CFOs of large and small companies, active in the public and private sector, express concern about the effects of Covid-19 on staff, productivity and cash flow, according to a study by ACCA – Association of Chartered Certified Accountants on a sample of 10,000 by professionals.
The decrease in cash flow will have a strong impact on companies, affecting their viability. Authorities in many countries around the world have announced financial support packages for companies. However, the CFOs who participated in the ACCA study are reluctant to say whether they will make a major contribution. Eight out of ten business leaders consider a decrease in revenue and profit.
“The data collected globally confirms that the spread of Covid-19 will seriously affect most areas of activity, regardless of the size of the companies, region or countries in which they operate. The main problem in the business environment is the lack of predictability that does not allow a clear organization, reactions and correct estimates. Even if this period is very difficult, we must also look at opportunities and consider any options to allow large or small companies to survive, “said Jamie Lyon, Director of Business Management, Professional Research – ACCA.
The ACCA study was conducted to understand how businesses around the world are affected from the perspective of ACCA members – finance specialists, active in a wide variety of companies and organizations around the world.
The results create an overview of the medium-term implications, also highlighting the measures taken or planned by companies to mitigate the damage. The study also presents lessons that the business environment can learn from this pandemic.
“The findings for respondents in Central and Eastern Europe, including a group of 74 financial experts in Romania, show that the top three issues affecting businesses and leaders at this time of trial are: employee productivity, low orders and cash flow. Only 46% of business leaders have managed to change their budgets and financial forecasts for this year, and of these, 80% forecast a decrease in 2020, compared to last year “, says Andreia Stanciu, ACCA director for Southeast Europe.
ACCA recommends that companies and organizations now turn to traditional strategies for action in times of crisis. Three key elements are important:
- Act and respond sustainably, thinking long-term, paying special attention to employees and shareholders;
- Analyze the information collected from various sources and identify what can help you secure your business;
- Anticipate the impact on your business and the trends that are emerging.
Jamie Lyon, who led this research, says: “We are all affected, but the study shows that organizations and small companies suffer the most. Identifying sources of financing and balancing cash flow are common concerns in the business world, but for small companies these tasks prove much more difficult, with four out of ten small companies surveyed saying they do not have a business continuity plan.
“Overnight, the labor market changed. In the short term, leaders will face a difficult work environment, productivity and a low level of employee involvement, to which are added elements such as drastic drop in demand, problems with suppliers, low mobility, delays in launching products or services, stopping investments and so on “, adds the ACCA director.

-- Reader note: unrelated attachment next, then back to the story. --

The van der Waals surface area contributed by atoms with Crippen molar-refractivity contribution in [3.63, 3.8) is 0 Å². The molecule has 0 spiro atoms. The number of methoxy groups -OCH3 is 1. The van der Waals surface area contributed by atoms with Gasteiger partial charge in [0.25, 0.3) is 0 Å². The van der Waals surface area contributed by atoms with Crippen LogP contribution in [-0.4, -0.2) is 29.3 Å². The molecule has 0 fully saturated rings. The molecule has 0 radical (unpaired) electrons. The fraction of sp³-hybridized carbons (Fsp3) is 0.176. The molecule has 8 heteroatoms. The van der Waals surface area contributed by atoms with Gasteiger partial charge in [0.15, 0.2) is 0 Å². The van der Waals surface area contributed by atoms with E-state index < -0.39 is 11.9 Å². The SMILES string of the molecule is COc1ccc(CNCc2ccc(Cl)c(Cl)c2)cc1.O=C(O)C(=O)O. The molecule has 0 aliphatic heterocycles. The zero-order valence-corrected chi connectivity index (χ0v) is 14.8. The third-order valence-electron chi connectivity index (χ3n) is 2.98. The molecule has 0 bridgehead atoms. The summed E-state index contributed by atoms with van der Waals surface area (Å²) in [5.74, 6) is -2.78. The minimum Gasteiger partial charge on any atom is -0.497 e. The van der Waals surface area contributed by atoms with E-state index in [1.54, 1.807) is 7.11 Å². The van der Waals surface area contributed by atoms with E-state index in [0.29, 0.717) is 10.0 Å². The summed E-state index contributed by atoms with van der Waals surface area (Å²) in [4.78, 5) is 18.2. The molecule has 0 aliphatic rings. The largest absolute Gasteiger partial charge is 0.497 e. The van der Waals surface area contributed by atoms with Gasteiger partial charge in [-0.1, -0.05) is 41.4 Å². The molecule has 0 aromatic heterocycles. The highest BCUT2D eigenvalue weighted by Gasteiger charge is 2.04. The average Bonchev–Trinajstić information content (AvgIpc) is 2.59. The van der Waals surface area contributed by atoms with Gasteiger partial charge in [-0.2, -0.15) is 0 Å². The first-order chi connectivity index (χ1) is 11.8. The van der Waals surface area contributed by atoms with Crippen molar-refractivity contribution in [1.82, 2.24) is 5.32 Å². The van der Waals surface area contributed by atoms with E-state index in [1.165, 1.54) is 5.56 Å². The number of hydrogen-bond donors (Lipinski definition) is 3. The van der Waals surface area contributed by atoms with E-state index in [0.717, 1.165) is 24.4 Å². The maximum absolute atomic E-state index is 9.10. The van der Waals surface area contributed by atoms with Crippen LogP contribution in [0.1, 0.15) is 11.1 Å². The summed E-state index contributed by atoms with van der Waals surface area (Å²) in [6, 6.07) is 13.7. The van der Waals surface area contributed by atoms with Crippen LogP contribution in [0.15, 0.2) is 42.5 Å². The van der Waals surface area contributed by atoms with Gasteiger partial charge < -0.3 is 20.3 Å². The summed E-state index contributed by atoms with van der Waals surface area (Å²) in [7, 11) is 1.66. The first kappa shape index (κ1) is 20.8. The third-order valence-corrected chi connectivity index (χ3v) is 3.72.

“All these aspects are interconnected and affect the financial stability of a company. It is encouraging to see, however, in this context, the commitment of many organizations to support and protect primarily the health and interests of employees, customers and shareholders, “concludes Jamie Lyon.
The study reveals:
- 57% – Employee productivity is negatively affected
- 37% – Cash flow problems
- 29% – Customers postponed or reduced purchases in areas affected by the virus
- 24% – Customers postponed or reduced purchases, due to problems with companies in relation to suppliers
- 24% – Postponed the launch of products or services
- 21% – They blocked the hiring process
- Only 53% of organizations were able to adapt their financial estimates to the current situation, given the ever-changing environment and the duration of the emergency imposed by the pandemic, all of which contribute to a high level of insecurity in the business environment.
ACCA is holding a webinar in English today, April 16, from 1:00 pm to 2:00 pm, in which it will address the results of this research. The full study will be published on April 27, 2020: http://accamember.newsweaver.co.uk/invitation/1586s9wf53w
The study was completed on Thursday, March 26, 2020. During this pandemic, ACCA will constantly publish useful information and materials online at www.accaglobal.com/covid-19.
ACCA (the Association of Chartered Certified Accountants) is a global professional accounting group that offers qualifications to the highest standard, relevant in the business environment for dedicated, skilled and ambitious people around the world, looking for a career in the accounting world, financial and management.
ACCA has over 219,000 qualified members and about 527,000 students worldwide. They are among the most sought after and qualified accountants, working in an extremely varied number of fields.
In Romania, ACCA currently has around 1,400 members and 3,000 students and affiliates.